Never knowingly undersolved.

Independent 7878 Bannsider (Sat 14-Jan-2012)

Posted by beermagnet on January 21st, 2012


The man from the banks of the Bann gives us a characteristically tricky prize crossword challenge with several clues that had me foxed for quite a while.  Several of them up to and including now.  And it all started so well, slapping in the Daily Teg on the right wing, and the right wing hopeful in the bottom, in the end I had 9 answers in after the first pass.  I slowed to a stumble on the next phase, and with 9 left unsolved I admitted I needed dictionary and reference book help to check some answers I had entered, and help with those unsolved.

Favourite clue 10 APPALOOSA for the novel “run into” technique.

Completely stuck or somewhat incomplete wordplay explanations for at least the following: 18A 25A 3D 7D 12D and I’ve probably missed a Nina because I can’t see one.

1 SNOWBOARDING Second message implying flight will shortly depart on winter sports holiday? (12)
S[econd] NOW BOARDING from the rest of the wordplay.  Nice.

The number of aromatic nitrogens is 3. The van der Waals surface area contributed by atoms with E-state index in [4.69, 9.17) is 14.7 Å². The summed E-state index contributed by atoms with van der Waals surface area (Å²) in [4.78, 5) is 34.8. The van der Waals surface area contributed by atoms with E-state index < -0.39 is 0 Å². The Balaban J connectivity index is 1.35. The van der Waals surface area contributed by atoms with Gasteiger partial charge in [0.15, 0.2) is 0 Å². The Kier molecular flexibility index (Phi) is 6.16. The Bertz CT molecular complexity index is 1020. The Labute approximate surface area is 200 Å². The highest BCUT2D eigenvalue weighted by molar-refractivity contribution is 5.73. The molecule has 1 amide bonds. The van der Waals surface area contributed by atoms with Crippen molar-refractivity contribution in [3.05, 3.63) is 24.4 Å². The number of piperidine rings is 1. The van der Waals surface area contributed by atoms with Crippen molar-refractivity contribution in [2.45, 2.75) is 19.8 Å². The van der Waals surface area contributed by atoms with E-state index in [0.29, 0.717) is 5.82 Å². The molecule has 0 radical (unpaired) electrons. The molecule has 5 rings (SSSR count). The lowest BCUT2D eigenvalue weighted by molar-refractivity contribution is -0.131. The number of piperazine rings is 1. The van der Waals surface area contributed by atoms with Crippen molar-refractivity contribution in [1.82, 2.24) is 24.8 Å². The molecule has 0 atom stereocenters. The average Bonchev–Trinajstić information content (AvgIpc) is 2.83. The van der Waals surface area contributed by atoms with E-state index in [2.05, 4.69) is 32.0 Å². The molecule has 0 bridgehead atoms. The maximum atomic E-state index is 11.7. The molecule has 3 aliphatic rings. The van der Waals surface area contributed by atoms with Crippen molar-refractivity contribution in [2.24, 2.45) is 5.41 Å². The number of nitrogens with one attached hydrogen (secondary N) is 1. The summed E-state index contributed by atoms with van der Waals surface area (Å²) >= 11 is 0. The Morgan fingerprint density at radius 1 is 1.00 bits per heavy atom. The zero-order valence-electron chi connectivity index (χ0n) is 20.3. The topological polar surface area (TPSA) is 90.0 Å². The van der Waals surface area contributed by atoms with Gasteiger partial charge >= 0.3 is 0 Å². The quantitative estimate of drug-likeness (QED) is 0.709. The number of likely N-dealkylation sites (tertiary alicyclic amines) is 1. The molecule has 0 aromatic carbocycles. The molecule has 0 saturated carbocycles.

9 NIAMH Girl‘s turned high-maintenance, discarding much clothing (5)
Hidden reversed in higH MAINtenance. Well hidden indeed, exemplified by this being the last answer I entered needing that last crossing letter A to make me reassess the clue as a hidden though I know I searched for a hidden girl in there the first time I read that clue.
10 APPALOOSA Shock when running into toilets and meeting a horse! (9)
APPAL (shock) “run into” LOOS (toilets) so the words join at the L (thus losing an L – what an interesting construction!), then A
11 TAKING OFF Essential to what a king of France is doing (6,3)
Hidden in whaT A KING OF France. Definition is ‘doing’ in the sense of acting / impersonating.
13 ORAL Head abandoning lesson for exam (4)
[m]ORAL lesson with its head lost
15 COTTBUS Country dweller’s place not to be getting on public transport in German city (7)
COTT[age] (country dweller’s place not getting on – i.e. not AGEing!) BUS (public transport) One that needed reference book help (I’ve not heard of this place before)
17 ENCHANT Spell of weakness after ceding power (7)
PENCHANT (weakness) with the P[ower] “ceded”
18 CON Have a reason not to do something? (3)
as in CONTRA, or Pros and Cons etc. I cannot see wordplay here I presume the whole clue is a cryptic def but I’m probably missing the point.
19 VELARIA Run a live broadcast with first-rate acoustic aids (7)
(R[un] A LIVE)* AInd: broadcast, with A (first rate). This is an awning drawn over an outside theatre. Another that needed dictionary help
20 DURRELL Naturalist‘s not done much to conceal article in flat (7)
Gerald D was a Naturalist (and adventurer, and author, and founder of the Zoo on Jersey).  RARE (not done much) – A (concealing article) inside DULL (flat)